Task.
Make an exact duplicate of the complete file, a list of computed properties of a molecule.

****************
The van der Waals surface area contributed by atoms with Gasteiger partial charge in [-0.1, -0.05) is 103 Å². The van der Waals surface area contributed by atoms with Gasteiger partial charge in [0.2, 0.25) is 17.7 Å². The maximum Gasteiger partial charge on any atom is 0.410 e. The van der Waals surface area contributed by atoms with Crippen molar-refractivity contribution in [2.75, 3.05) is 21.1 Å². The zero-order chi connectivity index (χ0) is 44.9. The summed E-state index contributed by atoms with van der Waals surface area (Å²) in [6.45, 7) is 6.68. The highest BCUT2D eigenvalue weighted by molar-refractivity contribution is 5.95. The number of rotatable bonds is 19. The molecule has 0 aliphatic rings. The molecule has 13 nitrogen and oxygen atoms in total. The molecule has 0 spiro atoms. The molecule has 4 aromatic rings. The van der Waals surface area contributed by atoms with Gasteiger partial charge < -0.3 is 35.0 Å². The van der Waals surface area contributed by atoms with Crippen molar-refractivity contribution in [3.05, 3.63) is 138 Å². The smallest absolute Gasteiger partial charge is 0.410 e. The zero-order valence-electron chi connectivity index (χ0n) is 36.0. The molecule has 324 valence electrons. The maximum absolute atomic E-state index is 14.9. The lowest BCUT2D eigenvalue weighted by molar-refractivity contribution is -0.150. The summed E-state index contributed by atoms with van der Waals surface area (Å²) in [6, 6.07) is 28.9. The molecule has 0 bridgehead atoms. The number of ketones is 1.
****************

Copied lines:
The van der Waals surface area contributed by atoms with Gasteiger partial charge in [-0.1, -0.05) is 103 Å². The van der Waals surface area contributed by atoms with Gasteiger partial charge in [0.2, 0.25) is 17.7 Å². The maximum Gasteiger partial charge on any atom is 0.410 e. The van der Waals surface area contributed by atoms with Crippen molar-refractivity contribution in [2.75, 3.05) is 21.1 Å². The zero-order chi connectivity index (χ0) is 44.9. The summed E-state index contributed by atoms with van der Waals surface area (Å²) in [6.45, 7) is 6.68. The highest BCUT2D eigenvalue weighted by molar-refractivity contribution is 5.95. The number of rotatable bonds is 19. The molecule has 0 aliphatic rings. The molecule has 13 nitrogen and oxygen atoms in total. The molecule has 0 spiro atoms. The molecule has 4 aromatic rings. The van der Waals surface area contributed by atoms with Gasteiger partial charge < -0.3 is 35.0 Å². The van der Waals surface area contributed by atoms with Crippen molar-refractivity contribution in [3.05, 3.63) is 138 Å². The smallest absolute Gasteiger partial charge is 0.410 e. The zero-order valence-electron chi connectivity index (χ0n) is 36.0. The molecule has 324 valence electrons. The maximum absolute atomic E-state index is 14.9. The lowest BCUT2D eigenvalue weighted by molar-refractivity contribution is -0.150. The summed E-state index contributed by atoms with van der Waals surface area (Å²) in [6, 6.07) is 28.9. The molecule has 0 bridgehead atoms. The number of ketones is 1.